They also make the point that historical evidence – however appalling Colston’s behaviour may have been – was simply not relevant to the trial. It was not about history, they say, it was about the destruction of public property.
Olusoga himself argues that it was entirely appropriate to put history at the centre of the trial. The jury could not and should not ignore what Colston had done. His statue, he said, ‘depicted a man whose wealth was based on the enslavement of 84,000 men, women and children’. He was complicit in the death of 19,000 of them, who died, ‘squirming in agony, chained to the decks’ of his company’s slave ships.’
Obviously, no civilised human being would even try to defend Colston or the vile slave trade in these more enlightened times. But in any case, it was not Colston who was on trial. The question is whether the jury was right to acquit the Colston Four and what effect this case might have on those who stage political protests in future. Some fear it gives them carte blanche to commit as much damage and destruction as they wish just so long as they can argue that their cause, viewed through the lens of history, is a just one.
The attorney general Suella Braverman has said the verdict is causing “confusion” and she is “carefully considering” whether to use powers which allow her to seek a review so senior judges have the chance to “clarify the law for future cases”.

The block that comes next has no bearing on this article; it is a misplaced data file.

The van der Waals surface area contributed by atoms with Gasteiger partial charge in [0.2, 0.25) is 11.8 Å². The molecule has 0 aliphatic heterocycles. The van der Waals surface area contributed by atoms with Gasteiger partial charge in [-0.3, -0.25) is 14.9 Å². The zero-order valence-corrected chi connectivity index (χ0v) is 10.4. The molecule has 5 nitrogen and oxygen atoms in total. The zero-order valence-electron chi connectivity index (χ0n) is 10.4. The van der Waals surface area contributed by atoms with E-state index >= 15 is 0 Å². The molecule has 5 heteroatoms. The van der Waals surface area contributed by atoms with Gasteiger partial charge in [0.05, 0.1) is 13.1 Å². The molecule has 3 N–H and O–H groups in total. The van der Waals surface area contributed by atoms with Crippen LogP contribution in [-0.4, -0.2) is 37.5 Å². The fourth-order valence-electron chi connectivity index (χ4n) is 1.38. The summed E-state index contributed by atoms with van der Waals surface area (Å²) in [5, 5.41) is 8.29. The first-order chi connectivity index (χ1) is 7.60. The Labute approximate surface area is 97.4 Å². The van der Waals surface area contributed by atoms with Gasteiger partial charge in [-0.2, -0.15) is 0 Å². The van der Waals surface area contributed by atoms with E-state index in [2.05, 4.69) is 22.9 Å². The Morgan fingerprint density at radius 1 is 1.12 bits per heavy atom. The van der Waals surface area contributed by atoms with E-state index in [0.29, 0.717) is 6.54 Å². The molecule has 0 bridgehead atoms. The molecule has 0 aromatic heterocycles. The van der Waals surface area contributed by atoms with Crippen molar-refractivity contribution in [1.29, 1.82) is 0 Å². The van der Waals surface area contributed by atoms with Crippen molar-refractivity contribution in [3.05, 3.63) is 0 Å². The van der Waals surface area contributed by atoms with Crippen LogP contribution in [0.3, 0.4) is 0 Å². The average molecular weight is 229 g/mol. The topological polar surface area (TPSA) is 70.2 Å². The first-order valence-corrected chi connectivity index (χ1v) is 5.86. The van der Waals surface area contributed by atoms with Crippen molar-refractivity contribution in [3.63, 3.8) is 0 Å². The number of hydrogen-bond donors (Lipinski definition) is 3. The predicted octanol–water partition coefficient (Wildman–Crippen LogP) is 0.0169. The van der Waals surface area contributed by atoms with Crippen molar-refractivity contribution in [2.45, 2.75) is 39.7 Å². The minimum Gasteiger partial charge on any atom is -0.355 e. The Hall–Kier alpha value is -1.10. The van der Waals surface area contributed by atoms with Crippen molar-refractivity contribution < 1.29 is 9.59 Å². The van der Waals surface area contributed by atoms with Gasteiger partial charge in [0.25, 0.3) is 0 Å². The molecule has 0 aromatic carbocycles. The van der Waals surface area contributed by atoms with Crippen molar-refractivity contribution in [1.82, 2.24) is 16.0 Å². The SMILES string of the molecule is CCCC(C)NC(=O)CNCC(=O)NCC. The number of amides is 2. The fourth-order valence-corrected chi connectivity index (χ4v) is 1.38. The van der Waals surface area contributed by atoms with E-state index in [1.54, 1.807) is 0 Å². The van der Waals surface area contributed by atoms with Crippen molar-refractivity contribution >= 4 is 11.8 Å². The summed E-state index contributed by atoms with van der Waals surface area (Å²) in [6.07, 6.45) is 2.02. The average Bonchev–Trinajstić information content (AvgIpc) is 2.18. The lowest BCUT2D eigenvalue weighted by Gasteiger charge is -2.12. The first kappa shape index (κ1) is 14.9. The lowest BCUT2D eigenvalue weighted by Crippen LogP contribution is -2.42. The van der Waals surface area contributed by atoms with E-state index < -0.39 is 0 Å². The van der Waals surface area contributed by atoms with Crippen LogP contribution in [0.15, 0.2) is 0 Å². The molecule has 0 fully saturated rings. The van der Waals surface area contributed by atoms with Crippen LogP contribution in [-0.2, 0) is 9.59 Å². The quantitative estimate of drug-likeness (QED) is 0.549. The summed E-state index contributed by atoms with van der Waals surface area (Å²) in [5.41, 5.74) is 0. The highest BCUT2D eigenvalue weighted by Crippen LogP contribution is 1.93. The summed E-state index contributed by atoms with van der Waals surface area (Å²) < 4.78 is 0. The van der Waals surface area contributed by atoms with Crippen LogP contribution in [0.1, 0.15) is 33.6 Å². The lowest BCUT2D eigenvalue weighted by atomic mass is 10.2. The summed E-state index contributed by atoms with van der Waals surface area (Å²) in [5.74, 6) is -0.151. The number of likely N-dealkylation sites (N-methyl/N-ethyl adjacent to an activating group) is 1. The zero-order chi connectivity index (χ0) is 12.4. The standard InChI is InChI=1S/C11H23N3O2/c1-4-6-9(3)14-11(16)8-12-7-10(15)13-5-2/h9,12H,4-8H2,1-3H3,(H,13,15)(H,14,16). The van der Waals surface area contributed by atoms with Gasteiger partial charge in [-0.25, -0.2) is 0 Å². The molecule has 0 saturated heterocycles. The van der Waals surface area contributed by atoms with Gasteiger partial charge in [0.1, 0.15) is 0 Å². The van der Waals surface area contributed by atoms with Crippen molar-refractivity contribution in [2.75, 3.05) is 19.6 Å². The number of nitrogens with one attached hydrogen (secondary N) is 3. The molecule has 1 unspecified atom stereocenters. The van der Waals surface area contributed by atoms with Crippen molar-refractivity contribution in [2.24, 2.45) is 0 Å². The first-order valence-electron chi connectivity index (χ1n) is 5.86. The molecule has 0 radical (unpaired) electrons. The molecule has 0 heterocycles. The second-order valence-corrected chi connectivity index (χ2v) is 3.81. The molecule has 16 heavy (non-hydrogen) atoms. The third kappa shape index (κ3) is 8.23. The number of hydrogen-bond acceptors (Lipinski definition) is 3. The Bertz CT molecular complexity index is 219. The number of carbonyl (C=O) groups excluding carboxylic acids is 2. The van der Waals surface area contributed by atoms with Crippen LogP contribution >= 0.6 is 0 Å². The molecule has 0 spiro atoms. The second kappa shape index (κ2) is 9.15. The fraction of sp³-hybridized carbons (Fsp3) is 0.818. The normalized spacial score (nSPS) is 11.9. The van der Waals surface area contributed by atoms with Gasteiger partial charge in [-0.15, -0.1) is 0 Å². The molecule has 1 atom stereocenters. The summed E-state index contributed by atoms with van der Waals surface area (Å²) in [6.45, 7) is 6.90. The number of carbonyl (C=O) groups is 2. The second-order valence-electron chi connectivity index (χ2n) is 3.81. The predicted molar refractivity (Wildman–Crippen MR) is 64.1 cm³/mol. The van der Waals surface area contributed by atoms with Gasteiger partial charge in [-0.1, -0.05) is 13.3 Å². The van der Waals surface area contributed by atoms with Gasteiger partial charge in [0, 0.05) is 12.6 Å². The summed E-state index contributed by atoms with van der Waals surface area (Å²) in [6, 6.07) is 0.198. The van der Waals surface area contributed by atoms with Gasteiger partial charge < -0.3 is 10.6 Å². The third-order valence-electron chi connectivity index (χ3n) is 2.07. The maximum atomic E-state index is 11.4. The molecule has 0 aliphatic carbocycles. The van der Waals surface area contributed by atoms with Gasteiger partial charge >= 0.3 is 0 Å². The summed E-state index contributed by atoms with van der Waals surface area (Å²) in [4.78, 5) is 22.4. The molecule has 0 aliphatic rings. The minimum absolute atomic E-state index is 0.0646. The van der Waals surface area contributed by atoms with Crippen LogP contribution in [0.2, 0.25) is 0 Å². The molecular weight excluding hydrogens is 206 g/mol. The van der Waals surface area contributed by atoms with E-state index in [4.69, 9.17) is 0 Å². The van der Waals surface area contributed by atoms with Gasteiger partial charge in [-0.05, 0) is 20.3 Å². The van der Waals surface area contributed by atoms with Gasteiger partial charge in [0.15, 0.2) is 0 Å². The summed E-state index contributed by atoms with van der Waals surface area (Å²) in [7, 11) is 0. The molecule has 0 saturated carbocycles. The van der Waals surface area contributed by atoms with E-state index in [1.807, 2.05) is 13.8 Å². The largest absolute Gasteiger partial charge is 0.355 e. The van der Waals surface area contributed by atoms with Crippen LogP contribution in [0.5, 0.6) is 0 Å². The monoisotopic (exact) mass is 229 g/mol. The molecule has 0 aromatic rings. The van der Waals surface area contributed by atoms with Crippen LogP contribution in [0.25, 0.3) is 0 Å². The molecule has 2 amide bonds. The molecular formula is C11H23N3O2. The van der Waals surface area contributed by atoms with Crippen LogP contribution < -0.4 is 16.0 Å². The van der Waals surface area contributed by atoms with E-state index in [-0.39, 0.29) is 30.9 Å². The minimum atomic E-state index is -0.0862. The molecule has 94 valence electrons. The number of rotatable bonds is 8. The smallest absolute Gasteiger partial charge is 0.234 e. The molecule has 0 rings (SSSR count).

The acquittal cannot be overturned and the defendants cannot be retried without fresh evidence.
The Attorney General said on Twitter: “Trial by jury is an important guardian of liberty and must not be undermined. However, the decision in the Colston statue case is causing confusion.
“Without affecting the result of this case, as Attorney General I am able to refer matters to the Court of Appeal so that senior judges have the opportunity to clarify the law for future cases. I am carefully considering whether to do so.”
The Criminal Justice Act 1972 allows the Attorney General, following a submission from the Crown Prosecution Service (CPS), to ask a higher court to clarify a point of law but it is not a means to change the outcome of an individual case.
A CPS spokesman said: “The decision to charge was made following detailed consideration of the evidence in accordance with our legal test.
“We are considering the outcome of the case but, under the law, the prosecution cannot appeal against a jury acquittal.”
A petition calling for a retrial and claiming the acquittal set a “dangerous precedent that endangers all of our national heritage”, has so far attracted more than 5,000 signatures.
So what’s your view? Do you believe that the acquittal makes a mockery of the rule of law... that criminal damage is by definition a criminal offence and therefore should be punished?
Do you worry that those who take exception to certain national monuments or statues will now feel they are entitled to deface or even destroy them so long as they can claim they are acting from pure motives and they are legitimate targets? In short do you believe we are at risk of allowing a ‘vandals’ charter’?
Even more important: do you believe this verdict has damaged confidence in our jury system and, if so, what should the government do about it?
Let us know what you think.